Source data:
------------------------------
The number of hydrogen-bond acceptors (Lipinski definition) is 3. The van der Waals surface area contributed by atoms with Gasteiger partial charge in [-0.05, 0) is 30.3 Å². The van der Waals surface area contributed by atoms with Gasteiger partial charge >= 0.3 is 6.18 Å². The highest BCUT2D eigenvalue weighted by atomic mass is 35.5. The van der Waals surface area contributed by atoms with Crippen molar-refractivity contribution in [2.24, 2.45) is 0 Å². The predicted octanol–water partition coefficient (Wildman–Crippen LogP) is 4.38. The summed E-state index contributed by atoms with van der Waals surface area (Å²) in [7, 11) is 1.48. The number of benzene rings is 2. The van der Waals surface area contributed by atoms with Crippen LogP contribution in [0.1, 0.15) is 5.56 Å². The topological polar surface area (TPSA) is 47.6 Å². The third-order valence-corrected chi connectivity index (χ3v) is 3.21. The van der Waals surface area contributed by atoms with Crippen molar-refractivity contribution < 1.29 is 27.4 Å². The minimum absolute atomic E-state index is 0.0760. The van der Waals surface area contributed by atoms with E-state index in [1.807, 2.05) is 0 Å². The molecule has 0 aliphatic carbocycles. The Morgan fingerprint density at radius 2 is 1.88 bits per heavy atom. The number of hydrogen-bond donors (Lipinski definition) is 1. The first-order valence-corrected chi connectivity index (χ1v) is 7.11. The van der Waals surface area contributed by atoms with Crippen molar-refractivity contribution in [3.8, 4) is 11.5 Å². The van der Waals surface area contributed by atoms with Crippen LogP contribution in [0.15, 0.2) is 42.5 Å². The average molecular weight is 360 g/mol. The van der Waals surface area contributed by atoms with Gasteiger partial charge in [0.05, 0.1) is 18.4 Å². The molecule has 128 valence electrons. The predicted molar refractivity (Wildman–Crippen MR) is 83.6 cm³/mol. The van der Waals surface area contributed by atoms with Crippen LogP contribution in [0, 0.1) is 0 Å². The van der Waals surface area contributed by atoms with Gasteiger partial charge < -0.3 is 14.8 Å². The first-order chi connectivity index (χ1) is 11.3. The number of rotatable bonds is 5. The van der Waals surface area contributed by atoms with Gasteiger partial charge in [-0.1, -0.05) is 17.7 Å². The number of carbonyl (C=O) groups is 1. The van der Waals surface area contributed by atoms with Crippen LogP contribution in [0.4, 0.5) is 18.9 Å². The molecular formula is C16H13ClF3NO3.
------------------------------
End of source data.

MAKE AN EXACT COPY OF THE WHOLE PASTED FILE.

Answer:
The number of hydrogen-bond acceptors (Lipinski definition) is 3. The van der Waals surface area contributed by atoms with Gasteiger partial charge in [-0.05, 0) is 30.3 Å². The van der Waals surface area contributed by atoms with Gasteiger partial charge >= 0.3 is 6.18 Å². The highest BCUT2D eigenvalue weighted by atomic mass is 35.5. The van der Waals surface area contributed by atoms with Crippen molar-refractivity contribution in [2.24, 2.45) is 0 Å². The predicted octanol–water partition coefficient (Wildman–Crippen LogP) is 4.38. The summed E-state index contributed by atoms with van der Waals surface area (Å²) in [7, 11) is 1.48. The number of benzene rings is 2. The van der Waals surface area contributed by atoms with Crippen LogP contribution in [0.1, 0.15) is 5.56 Å². The topological polar surface area (TPSA) is 47.6 Å². The third-order valence-corrected chi connectivity index (χ3v) is 3.21. The van der Waals surface area contributed by atoms with Crippen molar-refractivity contribution < 1.29 is 27.4 Å². The minimum absolute atomic E-state index is 0.0760. The van der Waals surface area contributed by atoms with E-state index in [1.807, 2.05) is 0 Å². The molecule has 0 aliphatic carbocycles. The Morgan fingerprint density at radius 2 is 1.88 bits per heavy atom. The number of hydrogen-bond donors (Lipinski definition) is 1. The first-order valence-corrected chi connectivity index (χ1v) is 7.11. The van der Waals surface area contributed by atoms with Crippen molar-refractivity contribution in [3.8, 4) is 11.5 Å². The van der Waals surface area contributed by atoms with Crippen LogP contribution in [0.15, 0.2) is 42.5 Å². The average molecular weight is 360 g/mol. The van der Waals surface area contributed by atoms with Gasteiger partial charge in [0.05, 0.1) is 18.4 Å². The molecule has 128 valence electrons. The predicted molar refractivity (Wildman–Crippen MR) is 83.6 cm³/mol. The van der Waals surface area contributed by atoms with Crippen LogP contribution in [0, 0.1) is 0 Å². The van der Waals surface area contributed by atoms with Gasteiger partial charge < -0.3 is 14.8 Å². The first-order chi connectivity index (χ1) is 11.3. The number of rotatable bonds is 5. The van der Waals surface area contributed by atoms with Gasteiger partial charge in [-0.1, -0.05) is 17.7 Å². The number of carbonyl (C=O) groups is 1. The van der Waals surface area contributed by atoms with Crippen LogP contribution in [0.4, 0.5) is 18.9 Å². The molecular formula is C16H13ClF3NO3.